Exploration Systems’ $1.3 billion research and technology account already was facing $400 million in cuts this year to fund the big ramp up in Orion and Ares spending. With few other places to look for the kind of money Orion and Ares needs, sources said, NASA is giving serious consideration to scaling back its lunar robotic exploration program.
According to more than one source, NASA already has decided internally that it cannot afford to get started on any robotic lunar missions beyond the $700 million Lunar Reconnaissance Orbiter already in development for a late 2008 launch. In the near term, that would mean scrapping plans to begin development on a mid-sized robotic lunar lander that the Laurel, Md.-based Applied Physics Laboratory had been selected to build under direction from NASA’s Marshall Space Flight Center, Huntsville, Ala.
“We’re going to kill everything except the orbiter,” said a NASA official, who asked not to be identified because the agency has not finalized its budget plans for the year. “The only pot of money that doesn’t directly delay 2014 is the robotics program.”
Another NASA official, however, cautioned that no final decisions had been made and that it was too early to single out any particular program as likely to bare the brunt of the budget shortfall.
“All the directorates and mission support offices across the agency will be tightening their belts,” this official told Space News. “Everything is on the table.”
Still, another source following the budget situation said some programs are more on the table than others.
“All the big problems are in [the Exploration Systems Mission Directorate],” said the source. “That’s where all the new starts are. NASA’s also being told by the Hill they can’t raid science or aeronautics.”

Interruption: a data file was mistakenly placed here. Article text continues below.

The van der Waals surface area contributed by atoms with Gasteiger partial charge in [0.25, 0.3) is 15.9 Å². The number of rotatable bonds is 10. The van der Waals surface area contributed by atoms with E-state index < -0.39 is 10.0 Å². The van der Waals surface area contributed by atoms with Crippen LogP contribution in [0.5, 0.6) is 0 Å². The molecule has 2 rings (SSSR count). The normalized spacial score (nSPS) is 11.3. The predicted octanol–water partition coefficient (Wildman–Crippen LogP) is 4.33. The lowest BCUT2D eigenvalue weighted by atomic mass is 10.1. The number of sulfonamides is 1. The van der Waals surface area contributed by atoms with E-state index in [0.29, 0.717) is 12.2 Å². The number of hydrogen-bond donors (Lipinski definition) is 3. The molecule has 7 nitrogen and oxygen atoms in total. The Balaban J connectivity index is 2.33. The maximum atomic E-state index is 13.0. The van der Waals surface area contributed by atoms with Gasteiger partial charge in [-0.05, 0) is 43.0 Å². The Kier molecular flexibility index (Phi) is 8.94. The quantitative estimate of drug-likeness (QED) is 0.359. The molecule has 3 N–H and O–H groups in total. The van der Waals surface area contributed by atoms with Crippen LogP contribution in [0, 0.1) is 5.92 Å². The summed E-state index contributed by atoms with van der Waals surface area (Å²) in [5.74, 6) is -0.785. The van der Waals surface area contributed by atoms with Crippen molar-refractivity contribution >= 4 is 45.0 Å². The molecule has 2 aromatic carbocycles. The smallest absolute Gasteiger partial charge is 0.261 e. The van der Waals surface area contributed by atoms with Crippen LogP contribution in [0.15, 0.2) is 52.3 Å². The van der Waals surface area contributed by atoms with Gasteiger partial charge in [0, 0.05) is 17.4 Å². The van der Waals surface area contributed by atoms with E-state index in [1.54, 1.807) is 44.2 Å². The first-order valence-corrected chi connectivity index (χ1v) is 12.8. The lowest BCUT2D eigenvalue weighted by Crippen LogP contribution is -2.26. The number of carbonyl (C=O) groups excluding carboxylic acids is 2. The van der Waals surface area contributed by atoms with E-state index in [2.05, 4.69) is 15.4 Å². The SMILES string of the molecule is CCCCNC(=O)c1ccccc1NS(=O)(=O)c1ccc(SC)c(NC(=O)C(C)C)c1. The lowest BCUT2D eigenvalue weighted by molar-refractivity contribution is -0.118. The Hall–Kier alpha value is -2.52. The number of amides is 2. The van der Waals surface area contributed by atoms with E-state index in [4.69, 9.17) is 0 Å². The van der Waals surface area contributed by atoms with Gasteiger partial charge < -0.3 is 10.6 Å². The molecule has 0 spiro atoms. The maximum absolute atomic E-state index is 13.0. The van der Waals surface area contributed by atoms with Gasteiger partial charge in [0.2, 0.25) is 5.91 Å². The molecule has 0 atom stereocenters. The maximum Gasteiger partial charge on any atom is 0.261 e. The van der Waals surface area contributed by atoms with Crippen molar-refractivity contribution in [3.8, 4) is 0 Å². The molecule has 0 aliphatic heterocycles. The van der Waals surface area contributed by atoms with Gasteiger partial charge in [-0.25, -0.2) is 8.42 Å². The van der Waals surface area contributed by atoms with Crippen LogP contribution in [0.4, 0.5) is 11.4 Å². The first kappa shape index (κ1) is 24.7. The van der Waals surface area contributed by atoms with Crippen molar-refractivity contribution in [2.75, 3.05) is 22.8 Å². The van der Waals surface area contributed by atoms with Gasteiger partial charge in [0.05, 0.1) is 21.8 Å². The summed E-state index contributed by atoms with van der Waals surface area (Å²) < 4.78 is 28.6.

Although not immune from the types of challenges Exploration Systems faces, the budget pressure is expected to be less severe for NASA aeronautics and science officials because they have known for more than a year that they will be working with essentially flat budgets for the foreseeable future.
Still, the Science Mission Directorate had been counting on a slight increase in its $5.2 billion budget to help pay for a ramp-up in spending on the James Webb Space Telescope program and to cover previously unbudgeted bills for a recently approved Hubble Space Telescope servicing mission and money needed as a result of the agency’s decision last year to finish the Stratospheric Observatory for Infrared Astronomy.
The Aeronautics Mission Directorate, which thanks to supportive lawmakers got substantially more money for 2006 than NASA requested, was already expecting a sizeable decrease for 2007. Whether aeronautics will remain at its current level of $884 million, drop to $724 million as previously planned, or be funded at some other level is not yet clear, sources said. Further complicating matters, NASA gave lawmakers a heads up last year that it would be changing the way it accounts for overhead at its aeronautics-focused field centers, making it appear that aeronautics programs are being cut.